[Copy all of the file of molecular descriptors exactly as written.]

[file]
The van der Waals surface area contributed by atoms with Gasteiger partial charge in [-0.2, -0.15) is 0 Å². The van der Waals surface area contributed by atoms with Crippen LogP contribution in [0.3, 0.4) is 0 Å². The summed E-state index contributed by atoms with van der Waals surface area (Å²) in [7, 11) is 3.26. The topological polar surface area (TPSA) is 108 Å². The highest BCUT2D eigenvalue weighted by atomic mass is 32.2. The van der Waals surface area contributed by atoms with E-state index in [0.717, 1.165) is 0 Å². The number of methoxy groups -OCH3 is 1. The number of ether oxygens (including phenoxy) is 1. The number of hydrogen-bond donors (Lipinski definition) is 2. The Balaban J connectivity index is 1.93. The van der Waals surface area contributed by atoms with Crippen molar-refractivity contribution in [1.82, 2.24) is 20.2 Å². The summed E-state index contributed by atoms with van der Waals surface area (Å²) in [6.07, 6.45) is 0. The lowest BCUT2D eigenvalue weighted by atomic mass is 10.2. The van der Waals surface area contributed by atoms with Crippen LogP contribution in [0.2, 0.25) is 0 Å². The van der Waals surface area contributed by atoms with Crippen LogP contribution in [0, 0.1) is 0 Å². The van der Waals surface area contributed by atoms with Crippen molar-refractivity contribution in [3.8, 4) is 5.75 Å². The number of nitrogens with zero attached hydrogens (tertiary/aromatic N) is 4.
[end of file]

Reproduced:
The van der Waals surface area contributed by atoms with Gasteiger partial charge in [-0.2, -0.15) is 0 Å². The van der Waals surface area contributed by atoms with Crippen LogP contribution in [0.3, 0.4) is 0 Å². The summed E-state index contributed by atoms with van der Waals surface area (Å²) in [7, 11) is 3.26. The topological polar surface area (TPSA) is 108 Å². The highest BCUT2D eigenvalue weighted by atomic mass is 32.2. The van der Waals surface area contributed by atoms with E-state index in [0.717, 1.165) is 0 Å². The number of methoxy groups -OCH3 is 1. The number of ether oxygens (including phenoxy) is 1. The number of hydrogen-bond donors (Lipinski definition) is 2. The Balaban J connectivity index is 1.93. The van der Waals surface area contributed by atoms with Crippen molar-refractivity contribution in [1.82, 2.24) is 20.2 Å². The summed E-state index contributed by atoms with van der Waals surface area (Å²) in [6.07, 6.45) is 0. The lowest BCUT2D eigenvalue weighted by atomic mass is 10.2. The van der Waals surface area contributed by atoms with Crippen LogP contribution in [0.2, 0.25) is 0 Å². The van der Waals surface area contributed by atoms with Crippen LogP contribution in [0, 0.1) is 0 Å². The van der Waals surface area contributed by atoms with Crippen molar-refractivity contribution in [3.8, 4) is 5.75 Å². The number of nitrogens with zero attached hydrogens (tertiary/aromatic N) is 4.